NME cutting 2nd April 1965 showing basic info on Denis D'Ell.
Denis D'Ell was born 'Dennis James Dalziel', in Stepney, East London, on the 14th October 1943. (Source: His daughter via email) He trained as a signalman for British Railways, where workmates who heard him sing encouraged him to enter a talent contest which he won. According to an item in the NME he was also a plumber before joining the Honeycombs.
Music must have been in his blood though since not only did he remain in the music business through thick and thin until his untimely death in 2005, but also his brother Laurie still plays bass to this day in various bands, including Medicine Hat.
A number of articles imply that the talent contest led directly to Denis joining the Honeycombs, however it was a chance conversation between Martin and a mutual friend which led to them hooking up.
Then a local semi-pro band called The Sheratons, led by Martin Murray, Denis joined, aged just 20 and very shortly afterwards the band auditioned with Joe Meek, agreed a management deal with new songwriters Howard and Blaikley, signed to Pye records, and changed their name to The Honeycombs.
Before he was 21 he had appeared on 'Top Of The Pops', 'Thank Your Lucky Stars', and 'Ready Steady Go', with the band's worldwide number 1 smash hit, Have I The Right. Further TV appearances followed during 1965 as well as worldwide touring with The Honeycombs.
Cutting from NME (cropped) 28th August 1964. Note date of birth given as 10th October, however I have an email from his daughter stating that it was on the 14th
What is not so well known is that Denis did not particularly like the music that made him famous. He was critical of Joe Meek's recording techniques. He said "There was always contention between us and Joe that he never recorded the band the way we sounded. He was fond of speeding us up so that I ended up sounding like Mickey Mouse. He liked to compress everything and put on so much echo ─ we ended up like the Tornados with a singer."
In an August 1964 NME article, he gives his favourite singers as Elvis, Roy Orbison, and Brook Benton and favourite artists/instrumetalists as Ray Coniff, Floyd Cramer, Chet Atkins, and Bill Black.
In the summer of 1964 Denis saw a band called 'Dave Dee and the Bostons' and liked them. He got them a slot supporting The Honeycombs more info (30th September 1964) and showed them to managers Howard and Blaikley who took the band on, changing the name to 'Dave Dee, Dozy, Beaky, Mick, and Titch'. The deal between The Honeycombs and Howard and Blaikley required that the Honeycombs got first refusal of all new songs written by the pair. If they turned a song down then it would go to Dave Dee.
After Martin Murray left The Honeycombs the mantle of band leader naturally fell to D'Ell. Since Denis preferred blues to pop he turned down a lot of songs. In fact The Honeycombs second album only has three Howard and Blaikley numbers on it compared to the first which only had three songs NOT penned by the pair.
Naturally those songs were offered to Dave Dee. So songs like 'All I Want', 'No Time', 'You Make It Move', 1965; and (among many others) 'Bend It' 1966 might have been Honeycombs songs.
In April 1966 The Honeycombs broke up although Honey and John Lantree continued with a new line up calling themselves The New Honeycombs, but having little success.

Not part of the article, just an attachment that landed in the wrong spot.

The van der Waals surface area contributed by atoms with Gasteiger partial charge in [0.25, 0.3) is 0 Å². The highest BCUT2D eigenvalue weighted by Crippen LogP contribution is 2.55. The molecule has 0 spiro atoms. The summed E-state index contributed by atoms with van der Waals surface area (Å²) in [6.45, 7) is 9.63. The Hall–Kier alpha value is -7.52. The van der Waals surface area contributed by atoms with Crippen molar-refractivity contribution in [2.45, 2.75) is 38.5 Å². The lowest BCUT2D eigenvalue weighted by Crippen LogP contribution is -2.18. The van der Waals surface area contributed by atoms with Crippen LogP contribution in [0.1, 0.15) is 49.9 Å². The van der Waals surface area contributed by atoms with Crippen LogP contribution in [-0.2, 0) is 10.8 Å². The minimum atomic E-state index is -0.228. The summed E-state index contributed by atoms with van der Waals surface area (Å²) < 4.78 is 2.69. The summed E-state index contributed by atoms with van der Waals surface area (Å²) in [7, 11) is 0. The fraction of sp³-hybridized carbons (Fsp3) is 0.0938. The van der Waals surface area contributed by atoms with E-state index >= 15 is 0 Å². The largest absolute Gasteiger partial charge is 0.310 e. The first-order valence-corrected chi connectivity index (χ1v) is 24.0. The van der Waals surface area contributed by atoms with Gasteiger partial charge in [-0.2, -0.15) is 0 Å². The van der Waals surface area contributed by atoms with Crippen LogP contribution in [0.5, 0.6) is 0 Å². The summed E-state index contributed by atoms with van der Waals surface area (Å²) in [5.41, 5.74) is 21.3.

Denis then pursued a solo career and in March 1967 released It Breaks My Heart In Two / Better Use Your Head CBS 202605, the B side later became a Northern Soul classic although very few copies were sold.
Next up came A Woman Called Sorrow / The Night Has A Thousand Eyes Decca F12647 11
Wikipedia states that Denis formed a band with Rod Butler called Zarabanda and although there are several mentions of this band on the internet, they all say exactly the same thing and none of them give any source or further details. I have, however, been lucky enough to interview Rod Butler, who tells me that Zarabanda was in the early seventies, and evolved out of a band called "Bang" that he started. Amazon has an MP3 album with a release date of 2007 but the 'sleeve art' says "featuring Denny D'Ell". Zarabanda - Living On The Line album on Amazon
Denis D'Ell and Brian Jones from the Herts and Essex Observer Friday, February (date uncertain)
Denis fronted the Don Harvey band during the early seventies. I have seen this on several websites, again with no references or further details. However thanks to personal recollections from Brian Jones (a friend of Denis) who knew him from 1972 until his death, I hope to have more details shortly. They played a residency at the Royal Standard in Walthamstow at that time. Brian also managed Denis from 1974 - 1976 and he appeared on New Faces transmitted 8th February 1975.
On the same show was a comedian called Kenny Windsor, real name Kenneth Elcocks, from Shropshire. Currently his son Lee Elcocks is searching for any recordings still in existence of this particular show. Although this article suggests he has been successful he has not. If anybody has an old VHS recording of this or even audio of the whole show please get in touch either with me or with Lee at l_elcocks @ hotmail.co.uk
Cropped cutting from the Sunday people. Click the image for the rest of the article.
With thanks to Lee Elcocks for the image.
An audio recording exists of Denis' performance which I have just obtained a copy of. It is very poor audio with lots of clicks and pops but it gives an idea.
This is the introduction from that show in which the announcer mentions how The Honeycombs knocked The Beatles off the number one spot and then he goes on to misprononuce Denis' surname.